RBI pushes for cheaper loans ahead of elections

Repo rate is the rate at which the central bank of the country lends money to the banks at the time of shortfall of funds. Historically, the repo rate has been used as a tool of controlling inflation by the central bank, as impacts the amount of cost of credit in the economy. Reuters photo

The Reserve Bank of India (RBI), in its bi-monthly monetary policy review, has pushed for cheaper loans ahead of the general election.

In the Monetary Policy Committee (MPC) meeting, that concluded Thursday, the Reserve Bank slashed the repo rate by 25 basis points to 6.25% from the existing 6.5%. This is the first rate cut that the RBI has done since its August 2017 meeting.

The repo rate is the rate at which the central bank of the country lends to other banks when they face a shortfall in funds. Historically, the repo rate has been used as a central bank tool to control inflation as it impacts the amount of cost of credit in the economy.

"These decisions are in consonance with the objective of achieving the medium-term target for consumer price index (CPI) inflation of 4% within a band of +/- 2% while supporting growth," the bank said in the policy statement.

The RBI's move comes despite predictions from most economists and analysts that said the central bank would hold on to rates. The analysts were of the opinion that the RBI should hold on to the existing key policy rates in the wake of the inflationary and consumption-driven budget presented by interim Finance Minister Piyush Goyal.

However, the six-member MPC of the Reserve Bank voted in favour of the rate cut by 4:2. The central bank's governor Shaktikanta Das, who was chairing his first MPC meeting, voted in favour of the rate cut. Other members of the MPC that voted in favour of the rate cut included Ravindra H Dholakia, Pami Dua and Michael Debabrata Patra. Two other members -- Chetan Ghate and Viral V Acharya -- voted to keep the policy rate unchanged. Acharya, in October in fact, started the turf war with the Central Government over the autonomy of the central bank.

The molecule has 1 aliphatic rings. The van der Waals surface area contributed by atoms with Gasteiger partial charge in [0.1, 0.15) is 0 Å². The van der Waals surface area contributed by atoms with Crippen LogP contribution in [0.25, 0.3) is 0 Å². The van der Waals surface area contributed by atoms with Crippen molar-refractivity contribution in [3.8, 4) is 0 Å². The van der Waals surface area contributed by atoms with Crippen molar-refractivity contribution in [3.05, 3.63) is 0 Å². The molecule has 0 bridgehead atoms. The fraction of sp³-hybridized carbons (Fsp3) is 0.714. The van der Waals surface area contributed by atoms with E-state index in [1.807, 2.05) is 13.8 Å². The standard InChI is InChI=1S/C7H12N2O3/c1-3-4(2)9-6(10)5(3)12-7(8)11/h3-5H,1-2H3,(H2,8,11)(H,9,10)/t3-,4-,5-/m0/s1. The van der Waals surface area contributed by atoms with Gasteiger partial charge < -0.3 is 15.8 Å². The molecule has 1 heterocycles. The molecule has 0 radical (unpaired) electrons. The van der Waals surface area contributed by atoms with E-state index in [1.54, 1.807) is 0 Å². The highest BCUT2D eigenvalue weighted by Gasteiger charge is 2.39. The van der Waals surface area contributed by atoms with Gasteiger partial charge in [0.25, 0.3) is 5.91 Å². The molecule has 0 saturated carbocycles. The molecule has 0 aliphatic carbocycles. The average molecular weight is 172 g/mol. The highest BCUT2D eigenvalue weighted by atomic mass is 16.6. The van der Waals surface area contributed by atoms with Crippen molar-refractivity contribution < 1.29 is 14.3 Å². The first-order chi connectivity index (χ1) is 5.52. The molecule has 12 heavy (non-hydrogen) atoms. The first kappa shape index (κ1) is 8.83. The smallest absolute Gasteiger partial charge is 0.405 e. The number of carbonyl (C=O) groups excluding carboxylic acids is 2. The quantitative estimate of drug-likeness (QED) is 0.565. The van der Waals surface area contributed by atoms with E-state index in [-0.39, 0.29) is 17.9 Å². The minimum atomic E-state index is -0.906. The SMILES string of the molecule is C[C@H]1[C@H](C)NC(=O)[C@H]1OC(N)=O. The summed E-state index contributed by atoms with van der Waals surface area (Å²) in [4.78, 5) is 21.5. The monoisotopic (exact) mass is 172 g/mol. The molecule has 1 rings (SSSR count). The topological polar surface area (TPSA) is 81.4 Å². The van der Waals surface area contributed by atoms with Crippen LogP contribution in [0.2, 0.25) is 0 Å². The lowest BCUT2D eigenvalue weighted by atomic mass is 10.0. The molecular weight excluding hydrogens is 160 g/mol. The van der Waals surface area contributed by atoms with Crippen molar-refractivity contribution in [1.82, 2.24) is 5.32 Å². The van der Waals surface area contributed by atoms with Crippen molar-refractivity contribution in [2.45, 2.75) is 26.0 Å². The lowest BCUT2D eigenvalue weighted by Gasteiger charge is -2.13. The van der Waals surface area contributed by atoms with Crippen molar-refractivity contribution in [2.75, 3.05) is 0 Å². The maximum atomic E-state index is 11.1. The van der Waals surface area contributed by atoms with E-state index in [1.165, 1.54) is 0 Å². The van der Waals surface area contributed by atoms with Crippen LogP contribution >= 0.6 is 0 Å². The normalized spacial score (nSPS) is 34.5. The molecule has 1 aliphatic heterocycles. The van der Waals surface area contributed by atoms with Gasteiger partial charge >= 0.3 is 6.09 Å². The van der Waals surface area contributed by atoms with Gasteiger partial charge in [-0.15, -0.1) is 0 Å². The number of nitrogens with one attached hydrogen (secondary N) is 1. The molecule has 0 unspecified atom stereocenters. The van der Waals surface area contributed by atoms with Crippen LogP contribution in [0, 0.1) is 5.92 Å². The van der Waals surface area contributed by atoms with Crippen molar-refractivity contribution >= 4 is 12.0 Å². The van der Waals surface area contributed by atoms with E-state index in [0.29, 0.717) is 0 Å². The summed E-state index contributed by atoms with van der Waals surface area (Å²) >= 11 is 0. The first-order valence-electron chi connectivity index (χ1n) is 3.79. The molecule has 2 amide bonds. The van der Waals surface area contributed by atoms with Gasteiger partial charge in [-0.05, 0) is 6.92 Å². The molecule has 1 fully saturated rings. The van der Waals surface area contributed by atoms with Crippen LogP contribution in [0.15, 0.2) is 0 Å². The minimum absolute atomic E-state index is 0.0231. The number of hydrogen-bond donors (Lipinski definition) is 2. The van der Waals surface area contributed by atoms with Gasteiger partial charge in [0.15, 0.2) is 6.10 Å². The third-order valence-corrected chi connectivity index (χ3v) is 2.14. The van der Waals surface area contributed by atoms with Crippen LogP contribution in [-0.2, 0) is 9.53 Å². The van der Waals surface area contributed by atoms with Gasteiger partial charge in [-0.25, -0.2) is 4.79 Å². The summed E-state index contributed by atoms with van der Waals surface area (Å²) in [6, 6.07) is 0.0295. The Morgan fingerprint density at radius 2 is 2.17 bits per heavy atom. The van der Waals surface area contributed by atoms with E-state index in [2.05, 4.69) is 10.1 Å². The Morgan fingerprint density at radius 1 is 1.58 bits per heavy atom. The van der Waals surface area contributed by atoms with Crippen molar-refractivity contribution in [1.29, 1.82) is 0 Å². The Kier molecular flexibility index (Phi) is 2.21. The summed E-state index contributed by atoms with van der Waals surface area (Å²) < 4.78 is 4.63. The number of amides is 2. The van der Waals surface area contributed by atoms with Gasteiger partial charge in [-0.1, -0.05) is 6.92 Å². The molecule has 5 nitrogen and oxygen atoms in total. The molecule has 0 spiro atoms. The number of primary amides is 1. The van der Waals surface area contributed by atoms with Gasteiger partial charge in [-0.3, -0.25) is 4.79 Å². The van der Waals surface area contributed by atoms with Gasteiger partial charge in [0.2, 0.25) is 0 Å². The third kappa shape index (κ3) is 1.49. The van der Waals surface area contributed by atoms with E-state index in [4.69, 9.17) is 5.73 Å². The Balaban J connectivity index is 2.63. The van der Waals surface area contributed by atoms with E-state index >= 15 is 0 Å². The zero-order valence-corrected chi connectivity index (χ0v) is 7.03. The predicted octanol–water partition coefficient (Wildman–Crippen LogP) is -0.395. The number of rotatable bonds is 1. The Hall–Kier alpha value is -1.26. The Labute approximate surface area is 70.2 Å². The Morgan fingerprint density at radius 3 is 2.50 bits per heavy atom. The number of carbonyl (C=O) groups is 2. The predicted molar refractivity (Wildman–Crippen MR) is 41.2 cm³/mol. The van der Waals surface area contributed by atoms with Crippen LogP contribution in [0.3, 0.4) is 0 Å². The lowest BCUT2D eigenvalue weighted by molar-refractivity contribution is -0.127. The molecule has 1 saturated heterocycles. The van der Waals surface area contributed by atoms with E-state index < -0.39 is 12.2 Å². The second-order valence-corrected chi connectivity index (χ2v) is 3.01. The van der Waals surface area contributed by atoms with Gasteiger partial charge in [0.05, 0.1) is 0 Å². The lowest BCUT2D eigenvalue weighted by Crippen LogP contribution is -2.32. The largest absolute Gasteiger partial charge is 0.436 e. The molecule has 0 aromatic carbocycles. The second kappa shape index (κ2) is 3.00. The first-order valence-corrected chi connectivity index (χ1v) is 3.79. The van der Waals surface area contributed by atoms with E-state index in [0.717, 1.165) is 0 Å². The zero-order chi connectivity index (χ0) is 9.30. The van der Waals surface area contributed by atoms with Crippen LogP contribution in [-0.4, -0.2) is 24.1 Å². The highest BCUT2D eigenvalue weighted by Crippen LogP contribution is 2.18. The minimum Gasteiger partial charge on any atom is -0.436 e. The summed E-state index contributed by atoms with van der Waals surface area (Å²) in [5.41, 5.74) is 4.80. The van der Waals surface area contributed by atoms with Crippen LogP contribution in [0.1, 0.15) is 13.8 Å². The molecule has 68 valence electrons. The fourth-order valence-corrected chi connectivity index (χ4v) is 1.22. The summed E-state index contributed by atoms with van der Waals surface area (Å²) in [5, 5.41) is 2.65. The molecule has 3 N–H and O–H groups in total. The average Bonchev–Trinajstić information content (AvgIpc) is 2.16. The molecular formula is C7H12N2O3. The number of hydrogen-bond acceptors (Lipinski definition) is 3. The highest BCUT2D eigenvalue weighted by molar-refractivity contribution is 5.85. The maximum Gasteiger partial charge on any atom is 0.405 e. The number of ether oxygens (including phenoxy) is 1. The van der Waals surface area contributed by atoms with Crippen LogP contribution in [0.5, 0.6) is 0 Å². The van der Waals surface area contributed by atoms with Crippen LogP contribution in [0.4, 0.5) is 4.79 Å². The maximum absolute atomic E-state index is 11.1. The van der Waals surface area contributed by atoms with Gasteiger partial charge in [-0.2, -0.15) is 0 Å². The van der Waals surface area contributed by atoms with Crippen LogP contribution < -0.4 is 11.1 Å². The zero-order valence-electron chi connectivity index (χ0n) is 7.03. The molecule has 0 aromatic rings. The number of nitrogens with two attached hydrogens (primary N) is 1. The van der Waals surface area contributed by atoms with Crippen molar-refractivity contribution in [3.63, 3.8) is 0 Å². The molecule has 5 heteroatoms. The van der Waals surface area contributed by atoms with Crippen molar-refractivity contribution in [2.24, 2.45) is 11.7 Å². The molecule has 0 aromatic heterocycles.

The central bank also kept the scope open for a further rate cut in its April MPC meeting by changing its stance from "calibrated tightening" to neutral. 

The move is expected to provide an impetus to home loans. 

"Rate cuts give a substantial push to property buyer sentiments, and it was certainly high time for such a cut," said Anuj Puri, chairman of real estate advisory firm Anarock. "Home loan interest rates increased by as much as 5 to 7% in the last year because the RBI hiked repo rates by 50 basis points over the same period. In other words, home loans had become a more expensive proposition,"

This latest move is in line with the budgetary sops doled out by Goyal, who gave a push to homebuyers in form of rollovers of capital gains tax on houses.

However, it remains to be seen whether the banks will transmit this benefit to consumers, according to Madan Sabnavis of CARE Ratings. He said the deposit rates in banks are still low. 

Meanwhile, the country's largest public sector lender State Bank of India (SBI) senior management would be meeting on Friday to take call on whether or not to reduce the lending rates.

The Central Government, which was at loggerheads with the previous RBI management under the leadership of Urjit Patel, was in favour of cheaper lending rates to push more funds into a country hit by demonetisation and the implementation of the GST.

The central bank has also kept its future rate cut options open by changing its stance from a 'calibrated tightening' to 'neutral'. However, unlike the vote over rate cuts, the decision to change the monetary policy stance was unanimous.

This move comes on a day when CARE Ratings said that the country's debt quality index deteriorated by 10 basis points to 90.82 in January. 

Experts and economists suggest the move will also help to ease the liquidity crunch in the markets. Post-IL&FS's whopping default in September 2018, the banking system liquidity continued to be in deficit making it the 17th consecutive week of overall liquidity deficit.

The net banking system liquidity deficit narrowed from Rs 97,000 crore during the week gone by.

The RBI move to go for rate cuts has been driven by the lower than expected inflation in the country. The MPC decided to revise the CPI inflation outlook downwards to 2.8% in Q4:2018-19, 3.2-3.4% in H1:2019-20 and 3.9% in Q3:2019-20.

"The actual inflation outcome at 2.6% in Q3:2018-19 was marginally lower than the projection. There have been downward revisions in inflation projections during the course of the year, reflecting mainly the unprecedented soft inflation recorded across food sub-groups," the policy statement of the RBI said.

The policy statement, which was benign on Budget 2019, pegged the GDP growth for 2019-20 projections at 7.4% -- in the range of 7.2-7.4% in H1, and 7.5% in Q3 – with risks evenly balanced.

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RBI pushes for cheaper loans ahead of elections

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